//------ a.js ------
    import {bar} from 'b';
    export function foo() {
        bar();
    }
    
    //------ b.js ------
    import {foo} from 'a';
    export function bar() {
        if (Math.random()) foo();
    }

a.js imports bar from b.js, which means that b.js is executed before a.js. But how can b.js access foo then, if a.js hasn’t provided a value for it, yet? b.js imports a binding, which initially refers to an empty slot. Once a.js is executed, it fills in that slot. Therefore, b.js only has a problem if it uses foo in the top level of its body, while it is executed. Using foo in entities that are accessed after the evaluation of a.js are fine. One such entity is the function bar().

This may seem like an theoretical exercise, but cyclic dependencies can happen relatively easily in large code bases, especially during refactoring. Cycles tend to be longer (for example: m1 imports m2 imports m3 imports m4 imports m1), but the problem is the same.

Consult the section “Cyclic dependencies in CommonJS” in “Exploring ES6” to find out how cyclic dependencies are handled in CommonJS.

Exporting bindings

How are bindings handled by JavaScript? Exports are managed via the data structure export entry. All export entries (except those for re-exports) have the following two names:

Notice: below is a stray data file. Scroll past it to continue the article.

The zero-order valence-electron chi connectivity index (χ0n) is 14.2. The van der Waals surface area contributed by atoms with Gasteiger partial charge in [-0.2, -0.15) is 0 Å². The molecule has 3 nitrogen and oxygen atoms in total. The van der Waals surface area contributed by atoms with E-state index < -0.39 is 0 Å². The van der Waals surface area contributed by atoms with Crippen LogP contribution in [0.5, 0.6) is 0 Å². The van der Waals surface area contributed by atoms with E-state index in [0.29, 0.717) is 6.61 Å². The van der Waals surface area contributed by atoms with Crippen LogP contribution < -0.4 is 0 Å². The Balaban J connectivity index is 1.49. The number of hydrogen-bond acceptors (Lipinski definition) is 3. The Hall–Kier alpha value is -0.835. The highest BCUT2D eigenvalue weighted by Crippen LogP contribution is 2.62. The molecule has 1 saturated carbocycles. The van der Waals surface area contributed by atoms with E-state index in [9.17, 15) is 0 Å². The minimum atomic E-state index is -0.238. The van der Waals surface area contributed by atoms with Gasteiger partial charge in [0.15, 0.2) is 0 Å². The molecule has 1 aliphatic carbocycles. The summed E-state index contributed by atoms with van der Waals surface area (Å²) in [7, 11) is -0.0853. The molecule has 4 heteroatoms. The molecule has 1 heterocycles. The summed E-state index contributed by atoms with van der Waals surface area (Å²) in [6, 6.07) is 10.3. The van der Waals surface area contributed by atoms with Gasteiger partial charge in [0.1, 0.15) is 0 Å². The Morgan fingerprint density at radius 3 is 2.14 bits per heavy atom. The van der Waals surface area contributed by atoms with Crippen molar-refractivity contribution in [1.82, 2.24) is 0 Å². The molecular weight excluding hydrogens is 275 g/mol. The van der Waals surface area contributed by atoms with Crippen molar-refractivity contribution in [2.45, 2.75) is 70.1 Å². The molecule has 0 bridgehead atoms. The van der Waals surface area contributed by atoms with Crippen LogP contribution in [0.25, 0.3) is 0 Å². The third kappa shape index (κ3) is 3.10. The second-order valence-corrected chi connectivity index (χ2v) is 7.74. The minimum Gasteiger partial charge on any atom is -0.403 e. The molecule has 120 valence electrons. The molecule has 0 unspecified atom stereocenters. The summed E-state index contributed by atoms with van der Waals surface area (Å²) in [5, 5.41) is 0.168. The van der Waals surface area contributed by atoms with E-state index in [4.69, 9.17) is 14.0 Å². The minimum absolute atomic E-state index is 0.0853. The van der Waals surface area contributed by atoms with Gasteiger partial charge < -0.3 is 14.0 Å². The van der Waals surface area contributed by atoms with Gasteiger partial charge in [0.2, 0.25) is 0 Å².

• Local name: is the name under which the export is stored inside the module.
  • Export name: is the name that importing modules need to use to access the export.

After you have imported an entity, that entity is always accessed via a pointer that has the two components module and local name. In other words, that pointer refers to a binding inside a module.

Let’s examine the export names and local names created by various kinds of exporting. The following table (adapted from the ES6 spec) gives an overview, subsequent sections have more details.

Statement Local name Export name
export {v}; 'v' 'v'
export {v as x}; 'v' 'x'
export let v = 123; 'v' 'v'
export function f() {} 'f' 'f'
export default function f() {} 'f' 'default'
export default function () {} '*default*' 'default'
export default 123; '*default*' 'default'

Export clause

    function foo() {}
    export { foo };
  • Local name: foo
  • Export name: foo
    function foo() {}
    export { foo as bar };
  • Local name: foo
  • Export name: bar

Inline exports

This is an inline export:

    export function foo() {}

It is equivalent to the following code:

    function foo() {}
    export { foo };

Therefore, we have the following names:

  • Local name: foo
  • Export name: foo

Default exports

There are two kinds of default exports:

  • Default exports of hoistable declarations (function declarations, generator declarations) and class declarations are similar to normal inline exports in that named local entities are created and tagged.
  • All other default exports are about exporting the results of expressions.